Magnetic tweezers facilitate the highly controlled exertion of force on microscopic paramagnetic beads. By tethering these paramagnetic beads to proximate surfaces via single dsDNA molecules, we are able to manipulate the tension in the DNA double strand. Using video imaging of the bead’s movement in relation to the tethering surface, we can correlate the length of the DNA molecule with the force exerted on it. Analysis of the force-extension relationship for DNA illuminates the effects of various experimental conditions on the molecule’s structural integrity.
Two-fiber optical traps enable us to halt free objects in solution. By aligning two infrared laser fibers in diametrical opposition across a microfluidic channel, we create a “trapping zone” in which we can exert controlled force. Increasing the power of both incoming beams equally exerts pressure on any trapped objects. Because the force applied by each incoming beam can be individually adjusted, we’re also able to move objects translationally across the channel.
Inexpensive optical tweezers for undergraduate laboratories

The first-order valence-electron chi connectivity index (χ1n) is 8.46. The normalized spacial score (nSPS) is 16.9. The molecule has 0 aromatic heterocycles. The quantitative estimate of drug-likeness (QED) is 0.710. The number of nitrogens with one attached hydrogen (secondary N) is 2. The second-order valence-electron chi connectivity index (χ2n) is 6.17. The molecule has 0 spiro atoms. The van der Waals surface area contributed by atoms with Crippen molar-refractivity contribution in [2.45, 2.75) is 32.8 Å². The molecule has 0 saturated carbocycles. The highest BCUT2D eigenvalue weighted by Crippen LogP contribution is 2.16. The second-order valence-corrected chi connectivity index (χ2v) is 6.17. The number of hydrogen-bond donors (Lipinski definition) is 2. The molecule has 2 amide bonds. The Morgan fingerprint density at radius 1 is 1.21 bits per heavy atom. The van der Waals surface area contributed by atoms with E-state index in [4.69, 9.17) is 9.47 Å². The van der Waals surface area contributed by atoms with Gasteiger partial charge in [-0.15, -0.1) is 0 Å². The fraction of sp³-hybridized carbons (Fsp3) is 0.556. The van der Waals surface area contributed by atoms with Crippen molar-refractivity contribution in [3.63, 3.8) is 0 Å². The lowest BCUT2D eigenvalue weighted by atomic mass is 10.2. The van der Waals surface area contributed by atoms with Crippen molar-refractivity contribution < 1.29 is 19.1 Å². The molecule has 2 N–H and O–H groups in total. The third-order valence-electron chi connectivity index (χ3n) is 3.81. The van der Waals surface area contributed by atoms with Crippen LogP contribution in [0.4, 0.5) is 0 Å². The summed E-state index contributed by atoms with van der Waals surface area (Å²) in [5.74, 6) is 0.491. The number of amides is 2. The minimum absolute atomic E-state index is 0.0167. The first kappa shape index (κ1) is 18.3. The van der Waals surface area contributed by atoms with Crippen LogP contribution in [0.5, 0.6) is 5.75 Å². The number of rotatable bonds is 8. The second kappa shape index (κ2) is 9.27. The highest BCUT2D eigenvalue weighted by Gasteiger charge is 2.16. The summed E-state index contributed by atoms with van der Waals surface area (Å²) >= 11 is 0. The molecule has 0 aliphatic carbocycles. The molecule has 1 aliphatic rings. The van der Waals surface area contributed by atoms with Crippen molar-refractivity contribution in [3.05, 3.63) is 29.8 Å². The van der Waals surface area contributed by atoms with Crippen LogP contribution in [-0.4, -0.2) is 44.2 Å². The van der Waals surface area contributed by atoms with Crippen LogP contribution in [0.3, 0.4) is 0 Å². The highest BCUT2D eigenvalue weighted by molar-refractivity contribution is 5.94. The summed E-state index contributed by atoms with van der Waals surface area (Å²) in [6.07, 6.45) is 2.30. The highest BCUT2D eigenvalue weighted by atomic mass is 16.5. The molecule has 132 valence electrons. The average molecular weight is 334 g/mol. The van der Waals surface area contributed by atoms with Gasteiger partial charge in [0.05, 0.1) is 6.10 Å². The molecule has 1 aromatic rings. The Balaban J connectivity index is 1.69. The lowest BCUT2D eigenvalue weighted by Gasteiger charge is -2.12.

Stephen P. Smith, Sameer R. Bhalotra, Anne L. Brody, Benjamin L. Brown, Edward K. Boyda, and Mara Prentiss
American Journal of Physics — January 1999 — Volume 67, Issue 1, pp. 26
By labeling single- and double-stranded DNA with fluorophores, we can directly image the molecules under fluorescence. After dyeing the respective molecules with contrasting colors, we can observe DNA strand exchange, and other biological phenomena in action. Utilizing fluorescence microscopy in conjunction with the techniques described above, we are able to visualize DNA amidst varying force conditions, rather than monitoring DNA extension through labeling with visible beads.
Tethered to Paramagnetic Bead